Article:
No breeze can compare with the breezes of Divine Revelation, whilst the Word which is uttered by God shineth and flasheth as the sun amidst the books of men. – Baha’u’llah, Epistle to the Son of the Wolf, p. 42-43.
Throughout my life I’ve had an abiding interest in those breezes of divine revelation, and have focused my attention on all things mystical.
In fact, my grandmother once told me that I used to take her hand, pull her into the nearest empty room, close the door and say “OK, now let’s talk about God.” That started, she said, when I was four.
I have no idea how I developed that kind of intense interest at such an early age. My family wasn’t particularly religious—my Dad was a lapsed Lutheran and an atheist who scoffed at most religion and didn’t like the clergy much, either. My Mom, raised a Catholic, had left the Church at a young age, convinced that it justified psychological and physical abuse. Only my grandmother, bless her tender heart, had a deep sense of faith. Her beliefs weren’t restricted to any one church or system, though—she just lived a strong commitment to the kindness and love she found in the Old and New Testaments.
So maybe that background explains why I’ve always felt the words “final” and “religion” should never be used together in a sentence. When I discovered the Baha’i Faith as a teenager, that was my first question: Is this Faith final?
I’ll never forget the answer my Baha’i friend and teacher Art Jess replied with: “No religion is final,” he said. “They’re all part of an ongoing progressive revelation from one God.” That answer gave my inner skeptic the permission I needed to investigate further, and I became a Baha’i three years later.
Later, I looked into that whole finality question, because I kept meeting people who insisted that their religion—whether Hindu, Buddhist, Christian, Muslim or many others—was the final word in faith.
I learned that Baha’u’llah specifically cautioned “people of insight” not to allow their devotion to one religion to blind them to the validity and truth of others. Interpreting their own faith as final, Baha’u’llah wrote, “hath… been a sore test unto all mankind.” (The Book of Certitude, p. 162.) Actually, the Baha’i teachings say that this tendency—to insist that my religion is right and final, and yours is therefore wrong or invalid—has caused enormous grief, strife and pain throughout history. Baha’u’llah said, instead, that all the Prophets of God represent the same essence:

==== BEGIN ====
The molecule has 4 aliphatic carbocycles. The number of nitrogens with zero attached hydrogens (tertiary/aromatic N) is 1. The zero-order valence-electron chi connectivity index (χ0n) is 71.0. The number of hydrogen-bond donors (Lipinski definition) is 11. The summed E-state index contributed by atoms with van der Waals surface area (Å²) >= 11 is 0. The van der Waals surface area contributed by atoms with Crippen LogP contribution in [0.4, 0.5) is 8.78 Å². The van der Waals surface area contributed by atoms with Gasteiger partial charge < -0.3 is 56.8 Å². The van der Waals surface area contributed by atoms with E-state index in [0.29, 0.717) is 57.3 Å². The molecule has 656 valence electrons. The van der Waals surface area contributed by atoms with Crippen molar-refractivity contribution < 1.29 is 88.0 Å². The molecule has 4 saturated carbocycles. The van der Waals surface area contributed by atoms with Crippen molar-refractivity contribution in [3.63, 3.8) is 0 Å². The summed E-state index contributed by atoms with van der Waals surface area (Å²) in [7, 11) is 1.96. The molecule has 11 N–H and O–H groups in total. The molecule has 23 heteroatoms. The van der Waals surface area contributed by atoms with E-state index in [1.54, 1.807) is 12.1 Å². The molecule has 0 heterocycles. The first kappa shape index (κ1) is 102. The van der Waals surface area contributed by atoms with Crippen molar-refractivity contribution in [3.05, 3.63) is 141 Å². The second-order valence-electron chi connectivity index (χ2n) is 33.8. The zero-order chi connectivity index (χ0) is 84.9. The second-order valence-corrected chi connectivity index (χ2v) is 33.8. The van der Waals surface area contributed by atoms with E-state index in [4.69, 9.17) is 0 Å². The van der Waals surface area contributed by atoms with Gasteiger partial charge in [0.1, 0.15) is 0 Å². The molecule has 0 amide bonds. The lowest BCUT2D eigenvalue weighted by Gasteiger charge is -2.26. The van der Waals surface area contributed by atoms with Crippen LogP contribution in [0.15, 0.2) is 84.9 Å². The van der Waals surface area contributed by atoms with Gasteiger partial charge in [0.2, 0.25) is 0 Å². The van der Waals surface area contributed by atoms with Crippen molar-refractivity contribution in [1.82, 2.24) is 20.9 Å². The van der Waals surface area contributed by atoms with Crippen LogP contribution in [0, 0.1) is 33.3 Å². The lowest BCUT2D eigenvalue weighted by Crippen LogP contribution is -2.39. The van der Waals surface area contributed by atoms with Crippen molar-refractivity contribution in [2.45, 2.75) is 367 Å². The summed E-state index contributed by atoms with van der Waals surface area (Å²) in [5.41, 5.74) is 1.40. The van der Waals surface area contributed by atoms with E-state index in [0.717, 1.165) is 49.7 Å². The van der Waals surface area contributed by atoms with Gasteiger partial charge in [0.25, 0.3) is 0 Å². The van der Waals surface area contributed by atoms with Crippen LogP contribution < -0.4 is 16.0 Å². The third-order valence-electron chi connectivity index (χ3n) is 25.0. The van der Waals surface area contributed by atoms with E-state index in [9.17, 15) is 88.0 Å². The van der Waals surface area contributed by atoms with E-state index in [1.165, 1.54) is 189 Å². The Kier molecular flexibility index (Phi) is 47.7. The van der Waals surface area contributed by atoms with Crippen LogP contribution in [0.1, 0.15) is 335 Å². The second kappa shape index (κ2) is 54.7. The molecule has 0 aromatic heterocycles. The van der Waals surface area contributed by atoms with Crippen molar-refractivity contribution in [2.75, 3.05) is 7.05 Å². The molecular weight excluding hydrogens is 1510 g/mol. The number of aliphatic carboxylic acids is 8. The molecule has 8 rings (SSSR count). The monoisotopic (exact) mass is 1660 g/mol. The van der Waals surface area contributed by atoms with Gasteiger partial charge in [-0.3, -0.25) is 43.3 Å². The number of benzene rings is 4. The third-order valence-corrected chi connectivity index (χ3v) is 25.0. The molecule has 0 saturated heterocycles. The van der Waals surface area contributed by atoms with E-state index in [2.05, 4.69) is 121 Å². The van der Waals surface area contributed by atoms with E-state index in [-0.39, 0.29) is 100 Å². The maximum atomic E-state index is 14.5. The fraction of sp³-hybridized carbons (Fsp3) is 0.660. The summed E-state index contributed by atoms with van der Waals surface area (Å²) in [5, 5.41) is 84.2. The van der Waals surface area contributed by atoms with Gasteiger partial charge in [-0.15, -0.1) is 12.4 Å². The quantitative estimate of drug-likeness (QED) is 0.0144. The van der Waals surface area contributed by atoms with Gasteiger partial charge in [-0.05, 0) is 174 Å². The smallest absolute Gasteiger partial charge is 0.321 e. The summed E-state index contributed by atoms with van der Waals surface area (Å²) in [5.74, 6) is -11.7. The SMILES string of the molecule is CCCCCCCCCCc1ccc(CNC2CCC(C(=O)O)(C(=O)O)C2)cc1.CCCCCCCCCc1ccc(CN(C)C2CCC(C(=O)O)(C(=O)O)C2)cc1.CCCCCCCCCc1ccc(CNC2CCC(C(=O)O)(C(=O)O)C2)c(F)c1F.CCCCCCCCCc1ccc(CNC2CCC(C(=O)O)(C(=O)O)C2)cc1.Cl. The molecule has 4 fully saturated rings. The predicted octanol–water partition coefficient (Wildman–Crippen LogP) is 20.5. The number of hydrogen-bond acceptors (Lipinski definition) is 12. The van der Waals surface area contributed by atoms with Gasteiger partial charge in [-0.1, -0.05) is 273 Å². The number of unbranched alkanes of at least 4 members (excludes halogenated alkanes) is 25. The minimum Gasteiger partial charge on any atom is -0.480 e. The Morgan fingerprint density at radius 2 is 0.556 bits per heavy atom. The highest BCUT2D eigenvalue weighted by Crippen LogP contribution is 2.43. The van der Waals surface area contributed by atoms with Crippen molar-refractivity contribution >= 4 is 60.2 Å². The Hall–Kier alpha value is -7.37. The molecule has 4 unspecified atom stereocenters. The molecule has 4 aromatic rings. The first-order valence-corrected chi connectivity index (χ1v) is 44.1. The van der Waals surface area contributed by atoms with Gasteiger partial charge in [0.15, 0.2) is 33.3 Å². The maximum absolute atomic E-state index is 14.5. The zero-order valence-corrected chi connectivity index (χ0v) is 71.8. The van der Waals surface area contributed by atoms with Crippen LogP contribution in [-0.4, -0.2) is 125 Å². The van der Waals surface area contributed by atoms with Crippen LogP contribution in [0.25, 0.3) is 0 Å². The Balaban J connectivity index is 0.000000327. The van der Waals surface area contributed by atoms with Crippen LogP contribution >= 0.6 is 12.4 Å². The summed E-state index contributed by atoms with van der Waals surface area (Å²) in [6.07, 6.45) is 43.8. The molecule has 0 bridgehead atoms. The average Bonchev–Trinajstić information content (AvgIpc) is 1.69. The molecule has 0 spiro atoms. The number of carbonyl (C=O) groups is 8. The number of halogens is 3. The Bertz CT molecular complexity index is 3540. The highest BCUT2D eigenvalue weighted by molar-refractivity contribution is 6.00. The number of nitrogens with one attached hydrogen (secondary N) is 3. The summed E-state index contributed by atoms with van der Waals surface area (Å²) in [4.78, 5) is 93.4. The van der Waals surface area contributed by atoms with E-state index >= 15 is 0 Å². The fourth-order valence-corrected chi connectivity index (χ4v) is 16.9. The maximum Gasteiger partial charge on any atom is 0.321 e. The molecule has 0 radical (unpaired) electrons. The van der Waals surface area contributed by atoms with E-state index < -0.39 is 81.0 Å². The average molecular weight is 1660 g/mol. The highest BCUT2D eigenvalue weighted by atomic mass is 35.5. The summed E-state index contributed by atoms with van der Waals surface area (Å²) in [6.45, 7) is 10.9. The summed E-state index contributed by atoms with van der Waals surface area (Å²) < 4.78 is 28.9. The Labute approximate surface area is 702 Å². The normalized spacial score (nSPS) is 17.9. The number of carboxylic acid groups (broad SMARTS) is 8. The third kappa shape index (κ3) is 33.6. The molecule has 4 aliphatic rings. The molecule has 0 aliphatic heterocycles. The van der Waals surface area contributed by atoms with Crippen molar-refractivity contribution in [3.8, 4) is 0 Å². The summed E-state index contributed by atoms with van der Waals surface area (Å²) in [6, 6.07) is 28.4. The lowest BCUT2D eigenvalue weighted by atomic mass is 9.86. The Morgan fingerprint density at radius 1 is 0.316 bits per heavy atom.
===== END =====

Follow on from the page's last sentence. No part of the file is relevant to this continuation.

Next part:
If thou wilt observe with discriminating eyes, thou wilt behold them all abiding in the same tabernacle, soaring in the same heaven, seated upon the same throne, uttering the same speech, and proclaiming the same Faith. – Ibid., pp. 153-154.
Then I discovered that Shoghi Effendi, the Guardian of the Baha’i Faith, did use the words “final” and “religion” together in a sentence—when he had these strong words to say about the subject:
The Faith standing identified with the name of Baha’u’llah disclaims any intention to belittle any of the Prophets gone before Him, to whittle down any of their teachings, to obscure, however slightly, the radiance of their Revelations, to oust them from the hearts of their followers, to abrogate the fundamentals of their doctrines, to discard any of their revealed Books, or to suppress the legitimate aspirations of their adherents. Repudiating the claim of any religion to be the final revelation of God to man, disclaiming finality for His own Revelation, Baha’u’llah inculcates the basic principle of the relativity of religious truth, the continuity of Divine Revelation, the progressiveness of religious experience. His aim is to widen the basis of all revealed religions and to unravel the mysteries of their scriptures. He insists on the unqualified recognition of the unity of their purpose, restates the eternal verities they enshrine, coordinates their functions, distinguishes the essential and the authentic from the nonessential and spurious in their teachings, separates the God-given truths from the priest-prompted superstitions, and on this as a basis proclaims the possibility, and even prophecies the inevitability, of their unification, and the consummation of their highest hopes. – The Promised Day is Come, p. 108.
We’ve certainly reached the age of evolution and relativity in science, so why not in religion, too? “Baha’u’llah inculcates the basic principle of the relativity of religious truth,” Shoghi Effendi wrote. You might call this powerful concept the religious theory of evolution, because it categorically denies that any religion is final by saying that all religion forms a single, progressive, constantly evolving system:
…it is evident that God has destined and intended religion to be the cause and means of cooperative effort and accomplishment among mankind. To this end He has sent the Prophets of God, the holy Manifestations of the Word, in order that the fundamental reality and religion of God may prove to be the bond of human unity, for the divine religions revealed by these holy Messengers have one and the same foundation. – Abdu’l-Baha, The Promulgation of Universal Peace, p. 338.
When we begin to recognize the commonality, the unity and the truth that underlies every great Faith, like my grandmother instinctively did, we begin to understand that the static idea of finality can never apply in an ever-evolving system. Just as the inter-generational process of physical evolution ensures that no final version of reality can ever exist, progressive revelation also guarantees that the Word of God will never exhaust its meanings or appear in any ultimate version.
Next: The Word of God: for Agreement and Concord